Sport has been paying tribute to the victims of Thursday's attack in Nice.
At least 84 people died when a lorry struck a crowd marking Bastille Day in the southern French city.
At cycling's Tour de France, a minute's silence was held before the first rider went out for stage 13 at 09:05 BST, and another was held at the finish.
The Diamond League meeting in Monaco is to go ahead with a tribute planned, and the French flag was flown at half mast at The Open at Royal Troon, Scotland.
France, which has just finished hosting football's European Championship, has been on high alert since November's Paris attacks, in which 130 people died.
A state of emergency in the country has been extended by three months.
Prime Minister Manuel Valls has declared three days of national mourning from Saturday.
'Pray for Nice'
At Golf's Open Championship, players wore black ribbons as a mark of respect for the victims of the attack.
French golfer Thomas Levet told BBC Sport after his round: "It's difficult to be French today.
"I hold my hat to the British people at The Open - they put our flag at half mast to show we are all friends on earth.
"The best way to respond is the show must go on. We have to show we are going to keep on playing golf, keep on living and enjoy life."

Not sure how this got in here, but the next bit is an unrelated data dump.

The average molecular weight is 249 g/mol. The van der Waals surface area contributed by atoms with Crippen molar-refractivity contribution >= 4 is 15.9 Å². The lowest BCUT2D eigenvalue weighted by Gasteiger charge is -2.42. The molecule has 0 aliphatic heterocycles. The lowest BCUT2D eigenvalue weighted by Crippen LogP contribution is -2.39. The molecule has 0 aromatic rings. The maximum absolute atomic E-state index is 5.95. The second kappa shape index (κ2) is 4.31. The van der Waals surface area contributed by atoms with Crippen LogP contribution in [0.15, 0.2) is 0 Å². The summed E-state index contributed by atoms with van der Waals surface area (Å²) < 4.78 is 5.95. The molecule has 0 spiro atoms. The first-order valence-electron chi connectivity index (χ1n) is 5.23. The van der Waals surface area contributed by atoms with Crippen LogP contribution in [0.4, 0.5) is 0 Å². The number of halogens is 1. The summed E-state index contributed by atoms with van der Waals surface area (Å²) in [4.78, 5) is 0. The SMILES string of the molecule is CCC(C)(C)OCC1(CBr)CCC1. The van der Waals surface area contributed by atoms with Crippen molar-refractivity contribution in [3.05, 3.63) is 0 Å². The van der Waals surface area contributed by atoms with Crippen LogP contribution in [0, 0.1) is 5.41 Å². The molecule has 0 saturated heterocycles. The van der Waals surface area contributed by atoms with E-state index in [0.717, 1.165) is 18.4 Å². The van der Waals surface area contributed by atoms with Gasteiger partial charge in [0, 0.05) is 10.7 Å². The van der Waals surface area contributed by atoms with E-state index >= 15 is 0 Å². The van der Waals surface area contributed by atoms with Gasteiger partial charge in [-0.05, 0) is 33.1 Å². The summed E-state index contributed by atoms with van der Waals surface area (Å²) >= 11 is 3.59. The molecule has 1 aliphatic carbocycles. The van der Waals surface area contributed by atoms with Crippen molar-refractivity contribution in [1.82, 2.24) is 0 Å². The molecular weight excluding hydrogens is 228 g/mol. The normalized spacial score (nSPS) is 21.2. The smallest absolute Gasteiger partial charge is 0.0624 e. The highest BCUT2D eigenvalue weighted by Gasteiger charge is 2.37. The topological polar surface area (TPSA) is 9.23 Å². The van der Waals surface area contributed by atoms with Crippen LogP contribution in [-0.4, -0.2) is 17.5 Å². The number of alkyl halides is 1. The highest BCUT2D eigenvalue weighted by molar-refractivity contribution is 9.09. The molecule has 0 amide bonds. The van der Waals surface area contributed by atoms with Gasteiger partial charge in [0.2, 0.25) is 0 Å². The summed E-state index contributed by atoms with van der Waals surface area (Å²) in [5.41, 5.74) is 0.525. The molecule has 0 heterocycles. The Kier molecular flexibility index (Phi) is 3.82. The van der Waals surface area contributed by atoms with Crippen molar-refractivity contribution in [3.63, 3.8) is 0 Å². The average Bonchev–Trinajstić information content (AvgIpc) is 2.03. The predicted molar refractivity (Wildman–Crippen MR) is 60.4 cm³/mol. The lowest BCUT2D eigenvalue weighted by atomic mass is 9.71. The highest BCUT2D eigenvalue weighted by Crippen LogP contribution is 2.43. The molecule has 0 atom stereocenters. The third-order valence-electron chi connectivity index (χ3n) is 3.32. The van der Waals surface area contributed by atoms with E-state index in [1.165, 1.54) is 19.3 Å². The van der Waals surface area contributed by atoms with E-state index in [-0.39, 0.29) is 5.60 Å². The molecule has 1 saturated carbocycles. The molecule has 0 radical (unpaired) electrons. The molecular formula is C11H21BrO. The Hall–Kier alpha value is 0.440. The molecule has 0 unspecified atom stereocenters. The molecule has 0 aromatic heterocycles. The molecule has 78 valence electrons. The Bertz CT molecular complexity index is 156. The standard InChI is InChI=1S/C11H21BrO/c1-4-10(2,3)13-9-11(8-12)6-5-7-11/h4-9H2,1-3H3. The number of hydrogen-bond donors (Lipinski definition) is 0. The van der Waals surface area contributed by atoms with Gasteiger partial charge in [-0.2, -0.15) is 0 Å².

Compatriot Clement Sordet wore a baseball cap with the message 'pray for Nice' written on it.
He said: "I woke up at four this morning and that was the first thing I saw. It was really sad.
"It's a very sad situation. We feel really bad for all the families. That's pretty much all I can say about it."
'A day of dignity'
The 13th stage of the Tour de France went ahead as planned, but with added security measurements in place.
"We want this day to be a day of dignity as a tribute to the victims," said race director Christian Prudhomme.
"We had a crisis meeting with the prefect of the Ardeche department and the gendarmerie. The race must continue."
The 37.5km (23.3-mile) individual time trial from Bourg-Saint-Andeol to La Caverne du Pont-d'Arc was won by Dutchman Tom Dumoulin.
In addition to the minute's silences, no PA system announcements were made, or music played, at the start and finish.
Britain's Chris Froome, a two-time winner of the Tour de France and the current race leader, lives in nearby Monaco. He said: "This is definitely a time for people to stand together. It definitely puts things into perspective for us.
"I'm happy with how it went but everyone's thoughts are with the people in Nice. It's a special place for me, close to where I'm based, and I can't imagine what everyone is going through."
Diamond League goes ahead
The Diamond League athletics meeting in Monaco, just 15 miles from Nice, is to go ahead but with the schedule restricted to "just the sporting events with no festivities".
The event's organisers said in a statement: "A tribute will be made to all the innocent victims of the Promenade des Anglais in Nice.
"The sporting community and the Principality of Monaco would like to express their solidarity and deepest condolences to all families and friends of the victims as well as to the national and regional French authorities."
Britain's double Olympic champion Mo Farah is scheduled to compete in the 1500m.